The agents are first line in patients without structural heart disease,46 but contradicted in those with coronary artery disease.47

Class 3 drugs (sotalol and dofetilide)

These are both safe in patients with coronary artery disease.19 In one study, dofetilide was significantly more effective in restoring and maintaining sinus rhythm in AF and heart failure settings.42 However, it is renally excreted and needs in hospital initiation and dose adjustment according to QTc, therefore is often not a practical option.19 Sotalol is also renal excreted, though can be used at a reduced dose in those with eGFRs of over 10, and can be initiated as an out-patient. It has non-specific beta adrenergic receptor blocker property, and therefore, it should be used with caution in patients with bronchospasm.


Although classified as Class III agent, amiodarone also displays non-competitive alpha and beta adrenoreceptor blockage and calcium channel blockage.48,49 Of all the approved antiarrrhythmics, amiodarone has the greatest potential to maintain sinus rhythm.45,50 It is safe in patients with structural heart disease and heart failure.51 Amiodarone can be administered both intravenously and orally. Due to its lipophilic feature, it is extensively distributed in the tissue.52 Its long half-life means loading of the medication is necessary in order to achieve the therapeutic levels rapidly.  The main drawback of amiodarone is its extensive side effect profile which includes thyroid disease and pulmonary fibrosis.


Dronedarone is a derivative of amiodarone. It does not have an iodine molecule and as a result, has less iodine related toxicity.53 It is less lipophilic and has a shorter half life.54 Several studies have shown that dronedarone is superior to placebo in terms of maintaining sinus rhythm and controlling ventricular rate during AF recurrences, though inferior to amiodarone.55,56 The ATHENA trial showed that dronedarone reduces the incidence of hospitalisation due to cardiovascular events or death in medium risk patients with AF.57 Post-hoc analysis demonstrated a reduction in stroke risk in patients receiving dronedarone, which was independent of underlying antithrombotic therapy.58 However, in the subsequent PALLAS study (stopped early due to safety concerns) it was associated with doubling of mortality among dronedarone treated patients, nearly double the risk of heart failure and more than double the risk of stroke.59 Further studies in those with moderate to severe CHF showed an early increase in mortality and a significant rise in creatinine in the dronaderone group.60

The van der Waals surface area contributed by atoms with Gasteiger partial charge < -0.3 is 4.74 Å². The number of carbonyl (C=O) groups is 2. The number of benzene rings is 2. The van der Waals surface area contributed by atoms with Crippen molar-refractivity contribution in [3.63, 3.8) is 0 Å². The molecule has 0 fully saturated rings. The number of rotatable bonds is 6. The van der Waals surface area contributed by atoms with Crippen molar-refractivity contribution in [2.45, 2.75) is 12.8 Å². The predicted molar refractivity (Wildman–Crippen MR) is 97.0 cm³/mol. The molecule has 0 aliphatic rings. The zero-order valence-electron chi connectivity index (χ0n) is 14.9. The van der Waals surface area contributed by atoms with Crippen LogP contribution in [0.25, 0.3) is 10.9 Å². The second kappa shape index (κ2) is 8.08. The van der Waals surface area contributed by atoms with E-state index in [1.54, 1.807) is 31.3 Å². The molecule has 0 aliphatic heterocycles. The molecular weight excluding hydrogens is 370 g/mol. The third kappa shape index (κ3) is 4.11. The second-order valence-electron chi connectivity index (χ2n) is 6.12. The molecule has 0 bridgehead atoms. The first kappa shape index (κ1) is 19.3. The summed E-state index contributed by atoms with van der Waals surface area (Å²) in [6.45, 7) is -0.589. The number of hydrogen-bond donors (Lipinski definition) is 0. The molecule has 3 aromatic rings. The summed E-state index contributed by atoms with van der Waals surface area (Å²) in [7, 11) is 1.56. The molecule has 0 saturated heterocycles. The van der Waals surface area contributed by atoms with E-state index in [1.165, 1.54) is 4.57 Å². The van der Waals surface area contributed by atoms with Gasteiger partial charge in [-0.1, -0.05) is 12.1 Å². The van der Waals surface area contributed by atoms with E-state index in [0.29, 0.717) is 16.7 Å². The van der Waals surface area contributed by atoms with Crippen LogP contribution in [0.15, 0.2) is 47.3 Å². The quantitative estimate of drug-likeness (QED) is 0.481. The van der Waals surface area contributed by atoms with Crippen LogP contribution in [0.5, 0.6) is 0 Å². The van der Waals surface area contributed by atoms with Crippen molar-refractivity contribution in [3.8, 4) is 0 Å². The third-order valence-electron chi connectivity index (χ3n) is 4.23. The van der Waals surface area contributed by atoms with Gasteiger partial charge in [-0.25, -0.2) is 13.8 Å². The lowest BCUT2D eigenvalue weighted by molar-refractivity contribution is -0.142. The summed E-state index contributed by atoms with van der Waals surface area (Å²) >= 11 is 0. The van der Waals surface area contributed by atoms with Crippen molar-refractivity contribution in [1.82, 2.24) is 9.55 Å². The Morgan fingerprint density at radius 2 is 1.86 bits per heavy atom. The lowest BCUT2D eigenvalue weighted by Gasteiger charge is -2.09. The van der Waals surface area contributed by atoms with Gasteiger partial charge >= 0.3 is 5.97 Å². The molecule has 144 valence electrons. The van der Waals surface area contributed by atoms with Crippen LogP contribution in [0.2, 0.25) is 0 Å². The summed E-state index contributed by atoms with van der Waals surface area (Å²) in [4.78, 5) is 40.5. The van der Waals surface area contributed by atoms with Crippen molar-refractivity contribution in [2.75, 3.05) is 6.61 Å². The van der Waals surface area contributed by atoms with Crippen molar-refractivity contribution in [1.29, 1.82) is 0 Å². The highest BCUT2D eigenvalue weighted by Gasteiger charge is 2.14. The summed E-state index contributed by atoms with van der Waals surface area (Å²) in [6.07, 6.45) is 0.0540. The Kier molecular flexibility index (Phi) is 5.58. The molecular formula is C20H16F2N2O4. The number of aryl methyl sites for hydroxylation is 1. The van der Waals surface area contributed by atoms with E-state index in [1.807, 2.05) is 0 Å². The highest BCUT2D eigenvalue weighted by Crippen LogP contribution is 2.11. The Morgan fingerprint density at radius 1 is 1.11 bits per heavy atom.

The Medicines and Healthcare Products Regulatory Agency (MHRA)61 has provided guidance regarding dronedarone use which include:

•    Its contra-indication in permanent atrial fibrillation, heart failure and previous history of amiodarone related liver or lung toxicity

•    Regular serum creatinine measurements before and during treatment, if serum creatinine continues to rise, discontinue medication

•    Regular liver function tests and discontinuation if alanine transaminase levels are elevated greater or equal to 3x upper limit of normal.

Non-pharmacological approach for atrial fibrillation

In patients with AF who do not respond to or are intolerant to antiarrhythmic and atrioventricular (AV) blocking agents, catheter ablation should be considered.1 Targeting the area around the pulmonary vein usually provides satisfactory termination of paroxysmal AF.62-63 However, outcomes are less favorable in persistent AF.64-65 In patients with refractory AF, ablation of the AV Junction with permanent pacemaker insertion improves symptoms and quality of life,63,66 though does not alter long-term survival.67 In refractory AF patients with significant LV systolic dysfunction, it is preferable to have biventricular pacing post atrioventricular nodal ablation: this helps control symptoms as well as improving exercise duration, ejection fraction and functional capacity.68

Although catheter ablation has become more popular in the past decade, it is a complex interventional procedure and requires skilled operators. Patients may need a pacemaker and there is an ongoing thromboembolic risk on this population group. Recurrences of symptomatic and asymptomatic arrhythmia are common.69 As a result, current guidelines recommend catheter ablation is reserved for young patients with paroxysmal AF and minimal structural heart disease who have remained symptomatic after antiarrhythmic drug therapy. For those with structural heart disease, catheter ablation is reserved for those who are refractory or intolerant to antiarrhythmic medications. Complex, ablation procedures may required in those with persistent AF.1


AF is the commonest cardiac arrhythmia, its prevalence increasing with age. It is by no means a benign condition and is associated with significant morbidity and mortality. AF significantly increases the risk of stroke and heart failure and carries significant medical, social and economic burden. Opportunistic screening is effective in detecting AF and should be carried out for all those over 65 years. Current evidence suggests that in the majority patients with persistent or permanent AF, who are haemodynamically stable, a rate control (rather that rhythm control) strategy is preferable. 


Conflict of interest: none declared


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Part two will be published in the May edition of GM